In January, an earnest woman named Kim Cooper was driving through Lincoln Heights when her neighborhood gas station caught her eye. The station's familiar 76 insignia, its stocky blue numbers splashed against a sea of orange, had been supplanted with a sign that looked like, well, everywhere else. The new 76 was set against a backdrop of red, and a boring red at that -- "a queasy color," she recalled with a grimace, "like liver."
Cooper, the publisher of a magazine called Scram -- a "journal of unpopular culture" -- does not typically concern herself with the goings-on of megacorporations like ConocoPhillips, owner of the 76 brand.
But the 76 logo, she decided, isn't just an ad. Not anymore. The orange balls that have rotated above gas stations for 45 years are a piece of roadside Americana, and in Southern California they are an iconic part of the sightline, not much different than palm trees or the Hollywood sign. They no longer belong to a boardroom, Cooper decided, but to the public.
"I felt," she said, "that this shouldn't pass unnoticed."
Later that day, Cooper launched an Internet blog -- www.savethe76ball.com -- dedicated to the balls' preservation.
At first glance, it seemed a little frivolous. In a city of transit and transients, is this what preservationists are left with -- fighting to save relics of urban design known in the subculture of petroliana as "meatballs"?
It hasn't taken long, however, for the campaign to catch on. Heartfelt response has poured in, not just from random drivers, but from prominent voices in architecture and design, a board member of the Los Angeles Conservancy, even the 79-year-old man who designed the balls in the first place to mark the 1962 World's Fair in Seattle.
Houston-based ConocoPhillips, which has been quietly replacing the balls with more modern-looking signs for at least six months, declined to respond to detailed questions about its decision. In a written statement, a spokeswoman said the balls were being replaced -- and the logo's color changed to red -- to give a "common image" to the company's 76, Phillips 66 and Conoco gas stations.
"We appreciate motorists' loyalty," the statement said. "Though our look is a little different, the quality of our products and our commitment to our customers remains the same."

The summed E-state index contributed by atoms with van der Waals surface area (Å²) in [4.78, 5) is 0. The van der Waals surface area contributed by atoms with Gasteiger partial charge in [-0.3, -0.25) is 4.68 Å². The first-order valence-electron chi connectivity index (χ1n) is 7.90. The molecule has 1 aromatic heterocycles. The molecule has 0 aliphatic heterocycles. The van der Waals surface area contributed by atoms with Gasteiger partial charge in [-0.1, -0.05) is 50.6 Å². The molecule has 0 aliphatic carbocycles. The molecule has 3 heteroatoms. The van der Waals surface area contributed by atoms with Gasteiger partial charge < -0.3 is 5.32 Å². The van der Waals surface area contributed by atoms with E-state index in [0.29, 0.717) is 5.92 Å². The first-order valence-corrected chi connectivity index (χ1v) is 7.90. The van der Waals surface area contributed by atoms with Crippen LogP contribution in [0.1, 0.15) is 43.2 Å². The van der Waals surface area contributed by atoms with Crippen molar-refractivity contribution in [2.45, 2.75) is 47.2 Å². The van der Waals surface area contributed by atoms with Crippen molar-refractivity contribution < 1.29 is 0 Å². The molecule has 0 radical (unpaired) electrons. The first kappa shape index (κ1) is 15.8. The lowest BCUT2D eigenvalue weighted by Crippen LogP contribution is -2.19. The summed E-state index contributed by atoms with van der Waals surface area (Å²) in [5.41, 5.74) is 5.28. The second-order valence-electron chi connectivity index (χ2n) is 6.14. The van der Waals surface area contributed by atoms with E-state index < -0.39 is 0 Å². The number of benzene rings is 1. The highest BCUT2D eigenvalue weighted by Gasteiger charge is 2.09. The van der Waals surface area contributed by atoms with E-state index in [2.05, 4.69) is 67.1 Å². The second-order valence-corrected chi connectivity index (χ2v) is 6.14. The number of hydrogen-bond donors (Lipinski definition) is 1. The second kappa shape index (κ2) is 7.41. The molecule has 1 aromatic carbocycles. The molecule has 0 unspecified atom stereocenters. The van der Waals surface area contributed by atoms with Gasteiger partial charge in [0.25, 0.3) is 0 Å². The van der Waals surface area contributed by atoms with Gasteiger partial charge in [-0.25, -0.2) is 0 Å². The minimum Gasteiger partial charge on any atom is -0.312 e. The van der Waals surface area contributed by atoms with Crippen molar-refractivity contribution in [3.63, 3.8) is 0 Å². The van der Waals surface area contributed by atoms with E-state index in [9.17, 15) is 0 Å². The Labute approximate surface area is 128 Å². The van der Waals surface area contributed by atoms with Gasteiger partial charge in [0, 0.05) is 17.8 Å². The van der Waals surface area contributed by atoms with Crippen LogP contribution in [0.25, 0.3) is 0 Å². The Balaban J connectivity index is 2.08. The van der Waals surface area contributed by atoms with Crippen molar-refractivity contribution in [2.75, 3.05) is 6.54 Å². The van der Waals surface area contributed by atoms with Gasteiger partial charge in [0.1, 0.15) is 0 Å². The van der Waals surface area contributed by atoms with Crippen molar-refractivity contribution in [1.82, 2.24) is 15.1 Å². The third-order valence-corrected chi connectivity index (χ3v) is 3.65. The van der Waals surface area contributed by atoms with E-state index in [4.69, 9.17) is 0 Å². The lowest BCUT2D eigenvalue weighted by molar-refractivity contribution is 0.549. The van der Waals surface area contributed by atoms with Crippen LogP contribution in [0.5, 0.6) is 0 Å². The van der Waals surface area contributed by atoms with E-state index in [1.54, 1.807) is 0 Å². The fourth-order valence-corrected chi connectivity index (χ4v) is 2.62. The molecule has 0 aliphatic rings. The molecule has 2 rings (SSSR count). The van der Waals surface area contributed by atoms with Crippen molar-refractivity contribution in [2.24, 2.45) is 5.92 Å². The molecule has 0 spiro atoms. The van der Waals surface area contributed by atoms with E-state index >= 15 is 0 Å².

To Cooper, 39, who has also worked on an online crime diary of the year 1947 in Los Angeles and provides guided tours based in part on that work, it sounds like a bunch of corporate hooey, "the complete rejection of the goodwill that this brand has built."
"You can look at them as some ugly thing that should be thrown away," she said. "Or you can see them as the best expression of America -- a gleeful, bright California image, a masterpiece of salesmanship and graphic design."
Many of the 1,600 postings to Cooper's online petition suggest that she is not alone. "Please don't destroy my childhood memories," one reads. Another asks: "Why does everything we love in life go away?"
While the testimonials trickle in, the balls continue to fall each week. In Echo Park, at Alvarado and Sunset. Below Griffith Park, at Franklin and Beechwood. And at Dodger Stadium, where Union Oil had a fruitful sponsorship from the start of construction, where Vin Scully once responded to home runs by announcing that Union 76 would be making a donation in a player's name, and where, during some evening games, the orange ball beyond centerfield sometimes made it seem as if there were two suns setting over the city.
In 1961, Ray Pedersen was a hard-charging, 34-year-old art director for the advertising firm of Young & Rubicam, working out of its downtown Los Angeles office. Union Oil Co., the venerable California firm founded in 1890, asked Y&R to design a sign that would rise next to a cable-supported "sky train" at the World's Fair.
Pedersen began fiddling with the advertising schematic Union Oil was already using -- the blocky numbers, the orange-and-blue motif that seemed radical at a time when most of the competition had settled on tamer reds, whites and blues.
"I thought: 'We've got to do something really hot -- a big ball, lit from the inside,' " he said.
By the time he had found someone who could mold plastic into two halves of a ball that would reach 12 feet in diameter, he had spent an estimated $50,000, he said. A Y&R manager called in a rage.
"He said: 'What are you doing up there?' " Pedersen recalled. "I said: 'I'm hanging a sign, man!"
Pedersen said he was nearly fired -- but Union Oil loved it. Company executives declared that they would erect as many balls as they could. The first went up in Redondo Beach. By the end of the decade, there were thousands, mostly in the West.
They became an oddball expression of unity. Union Oil eventually created tiny versions that could be affixed to car antennas, and distributed millions of them. Nowhere, it seemed, did they have as much resonance as they did in Southern California.
Preservationists attribute that to two things.